Keel Work Begins

As detailed in my last post, the keel on Further is in need of a bit of work. In April, the boat went into the water for the first time in almost eighteen months and within an hour or so there was a small trickle of water getting inside the boat via one of the ten keel bolts. Keel-bolt issues are not to be trifled with (do a Google search about the Cheeki Rafiki to see why) so even though the trickle slowed significantly over the subsequent weeks, I still chose to get the issue addressed once and for all.

The thing is: I’ve known since I bought the boat that at some point the keel was going to have to be looked at. Any time Further was hauled out water would drip from the bottom of the keel for a much longer time than expected. And there was clearly a hole in the fiberglass at the forward end of the bottom of the keel (see the image at the top of this page or go to previous post for a close-up photo of the hole). But it was never really a problem. The keel bolts are all in excellent condition and there was never a significant flow of water into the bilge. I realize now, though, that there was always at least a little skiff of water in the bilge and I’m thinking now it was coming in via the keel bolt.

I think now that what happened is that being out of the water for a year and a half allowed the keel to dry out completely, so that when Further splashed in April the water flowed in via that known hole to the bolt and into the bilge. After a while, as the keel became saturated, that flow slowed to where it had been in the past.

Of course, that may all be a massive rationalization but we’ll see in the near future.

Anyway, the company doing the work had said they’d start the week of June 21. I checked Further on Friday the 25th and, as is par for the course for the marine industry in the Annapolis area, they hadn’t done a damned thing. I sent an email that day that played innocent and asked only if there was anything to report, and that while I knew there can always be surprises once projects like this get started what they thought the ETA might be. A reply came quickly saying they were going to get started next week (June 28th) and that the job should take two to three weeks.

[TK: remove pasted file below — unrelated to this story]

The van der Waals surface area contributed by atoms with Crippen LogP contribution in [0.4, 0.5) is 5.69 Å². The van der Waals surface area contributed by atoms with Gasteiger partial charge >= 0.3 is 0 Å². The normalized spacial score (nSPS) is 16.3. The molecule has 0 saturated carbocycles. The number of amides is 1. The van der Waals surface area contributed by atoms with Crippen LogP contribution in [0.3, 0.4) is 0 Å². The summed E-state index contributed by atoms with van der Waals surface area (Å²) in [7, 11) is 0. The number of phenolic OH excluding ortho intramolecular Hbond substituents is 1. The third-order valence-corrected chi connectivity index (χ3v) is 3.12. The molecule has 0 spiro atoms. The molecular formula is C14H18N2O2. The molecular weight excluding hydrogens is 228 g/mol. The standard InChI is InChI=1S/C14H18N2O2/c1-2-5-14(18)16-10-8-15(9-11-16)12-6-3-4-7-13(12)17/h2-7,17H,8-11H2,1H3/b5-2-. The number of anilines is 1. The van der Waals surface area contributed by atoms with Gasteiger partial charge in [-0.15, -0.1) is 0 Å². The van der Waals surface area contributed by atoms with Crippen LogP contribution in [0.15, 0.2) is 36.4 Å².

You can clearly see saw marks and other signs of excavation around what had been a hole in the forward end of Further’s keel.

At lunchtime on Wednesday, June 30, I again visited Further and still nothing had been done. Needless to say, I was starting to get a little perturbed. Shortly after I’d left the boatyard, however, I got a phone call. The owner of the company was on the other end of the line saying that they’d begun work and that they didn’t think it was going to take as long as originally predicted. Breakthrough!

So yesterday I visited Further again and took the attached photos. In them you can see clear signs where a saw and other power tools have excavated two holes in the keel, both the one at the forward end and another near the aft end. And you can see where they’ve filled gaps in the lead keel and in some of the fiberglass around it.

And you can see where they’ve filled in some gaps in the glass and around the lead keel.

This work will sit for some time and then the keel will again be fully glassed over. And then, theoretically, Further’s keel will be good to go. The company asked if I wanted them to do some other hull work we’d discussed (removing some defunct through-hulls and filling in the holes) since they now figure they’ll have more time than they originally planned for. I’ll decide on that in the next day or so but I might instead opt to use that money for some other projects (i.e.: an arch to mount solar panels and other stuff above the stern). Or, heaven forbid, to save it for future use. I know, right?! How mature of me!

In any case, that’s the current status report on Further’s keel. Keep your fingers crossed but maybe, just maybe, we’ll be back on the water sooner rather than later. And maybe, just maybe, we’ll be back in salt water in the next few weeks.

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